7. People buy into people

I don’t know about you, but when it comes to negotiation I’m much more likely to want to compromise with someone I like and trust than someone I don’t, no matter how convincing the data is. It all boils down to the fact people buy into people. Being authentic and transparent about your motives, having empathy (letting people know that you understand their point of view, even if you don’t agree with it) and humanising negotiations (a bit of humour and a personal touch go a long way) will help people buy into you and your argument.

8. Keep an open mind

Negotiating with someone who has wacky ideas you see as ridiculous? Just remember; people thought Henry Ford was insane for wanting to commercialise the motor vehicle, and look how wrong they turned out to be! Try to listen to other people’s arguments with a degree of neutrality, countering things with reason. What’s more, if you can work out a way to give in to some of the smaller parts of these ideas, it’s much more likely that they’ll be willing to back down on some of the larger, more unrealistic things.

9. Use smart body language

Depending on where you get your information, it’s reported that around 55% of messages are conveyed through body language and non-verbal cues. This is a topic that deserves its own article, but some top tips for strong negotiation body language include mirroring the body language counterpart, maintaining friendly eye contact, keep the right amounts of personal space and having a good, assertive handshake. Remember that different cultures respond differently to different non-verbal cues – the body language dance is a complex one to master but definitely an art worth perfecting! Calm, confident body language is always a strong bet; keeping that poker face and not giving too much away in the heat of negotiations can take you far!
From a verbal perspective; playing on silence is not always a bad thing. As my boss always tells me when I’m negotiating – make your point and let it stew!

10. It’s okay to ask for help

Negotiating can be tough, particularly when you’re negotiating things for yourself. One of the best tips I’ve heard is when you’re struggling to negotiate for yourself, imagine you are negotiating for someone you love; you’ll be more likely to fight for the important things and not give in.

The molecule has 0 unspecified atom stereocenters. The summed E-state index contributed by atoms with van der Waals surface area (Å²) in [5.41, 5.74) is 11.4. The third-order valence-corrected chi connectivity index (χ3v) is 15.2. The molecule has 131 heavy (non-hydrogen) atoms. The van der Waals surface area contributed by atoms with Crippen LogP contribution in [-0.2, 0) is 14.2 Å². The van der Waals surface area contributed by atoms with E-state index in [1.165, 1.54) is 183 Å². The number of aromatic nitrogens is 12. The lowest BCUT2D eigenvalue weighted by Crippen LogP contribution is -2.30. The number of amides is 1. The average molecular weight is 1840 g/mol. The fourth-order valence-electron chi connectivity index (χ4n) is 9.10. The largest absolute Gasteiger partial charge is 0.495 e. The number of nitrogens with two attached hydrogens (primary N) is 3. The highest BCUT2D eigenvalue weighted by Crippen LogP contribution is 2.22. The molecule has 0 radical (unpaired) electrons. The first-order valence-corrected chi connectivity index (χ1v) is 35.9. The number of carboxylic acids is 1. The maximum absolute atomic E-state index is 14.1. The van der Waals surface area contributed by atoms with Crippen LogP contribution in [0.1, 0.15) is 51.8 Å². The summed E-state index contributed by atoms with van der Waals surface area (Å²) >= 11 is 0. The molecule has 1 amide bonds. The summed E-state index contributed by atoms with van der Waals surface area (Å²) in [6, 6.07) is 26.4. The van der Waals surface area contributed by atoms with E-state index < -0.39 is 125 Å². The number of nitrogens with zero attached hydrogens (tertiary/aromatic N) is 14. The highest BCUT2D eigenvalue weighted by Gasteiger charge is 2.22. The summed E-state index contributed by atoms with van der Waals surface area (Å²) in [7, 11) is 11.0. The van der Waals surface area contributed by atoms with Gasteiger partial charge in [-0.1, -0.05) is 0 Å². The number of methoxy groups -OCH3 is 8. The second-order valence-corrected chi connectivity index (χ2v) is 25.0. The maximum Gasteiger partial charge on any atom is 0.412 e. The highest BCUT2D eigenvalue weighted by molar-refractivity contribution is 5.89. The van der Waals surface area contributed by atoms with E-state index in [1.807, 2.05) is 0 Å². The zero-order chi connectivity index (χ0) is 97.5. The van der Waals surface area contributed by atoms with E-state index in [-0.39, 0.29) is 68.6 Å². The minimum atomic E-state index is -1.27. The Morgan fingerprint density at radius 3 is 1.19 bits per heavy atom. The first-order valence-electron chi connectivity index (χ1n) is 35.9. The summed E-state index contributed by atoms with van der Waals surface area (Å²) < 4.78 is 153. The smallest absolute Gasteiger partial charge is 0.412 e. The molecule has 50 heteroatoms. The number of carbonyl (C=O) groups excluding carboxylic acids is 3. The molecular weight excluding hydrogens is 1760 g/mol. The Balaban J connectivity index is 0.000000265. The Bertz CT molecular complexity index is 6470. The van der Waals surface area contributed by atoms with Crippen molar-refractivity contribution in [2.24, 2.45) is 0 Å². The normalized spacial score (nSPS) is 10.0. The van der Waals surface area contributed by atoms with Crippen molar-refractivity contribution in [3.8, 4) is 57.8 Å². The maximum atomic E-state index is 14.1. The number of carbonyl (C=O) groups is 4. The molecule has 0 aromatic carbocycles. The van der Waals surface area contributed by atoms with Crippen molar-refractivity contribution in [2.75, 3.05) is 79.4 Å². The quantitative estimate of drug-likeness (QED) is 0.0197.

For more junior people in particular, it’s likely you’ll not have as much exposure to negotiating as someone with more years’ experience. It’s okay to ask for help – get senior people to take you along to their negotiations or to shadow you and provide constructive criticism, it’ll go miles. For those more senior, offering up your expertise is a great thing to do and will help form a company full of great negotiators who know how to negotiate and for the right reasons. And remember – practice makes perfect. Negotiating can be intimidating at times, but the only way to get better is to keep on practising and work out the way that works best for you!

11. Celebrate successes

Once all the hard work has been put in and negotiations have been successful, celebrate what you have achieved! Celebrating with the person you’ve negotiated with is important too – again it’ll help to build trust and improve relationships. Even if you didn’t quite get what you want this time, think about what you learnt from the negotiation process and how next time you can improve; personal growth is a success in itself!

In summary, negotiating anything can be complex but with a logical, level headed approach, it doesn’t have to be a struggle. Hopefully some of these tips prove to be helpful – and don’t forget to celebrate every negotiation success and PRACTICE, PRACTICE, PRACTICE!
Like what you’ve seen here and up for coming to our next event? Next time we are going global – so if you’re in Amsterdam on 17th July to our event Women in Product 3 with Travix.

@Alex Lonergan is the Product and Agile Consultant and Women in Technology Ambassador here at Arrows Group. For more information on career opportunities, working with us and Women In Tech, please connect!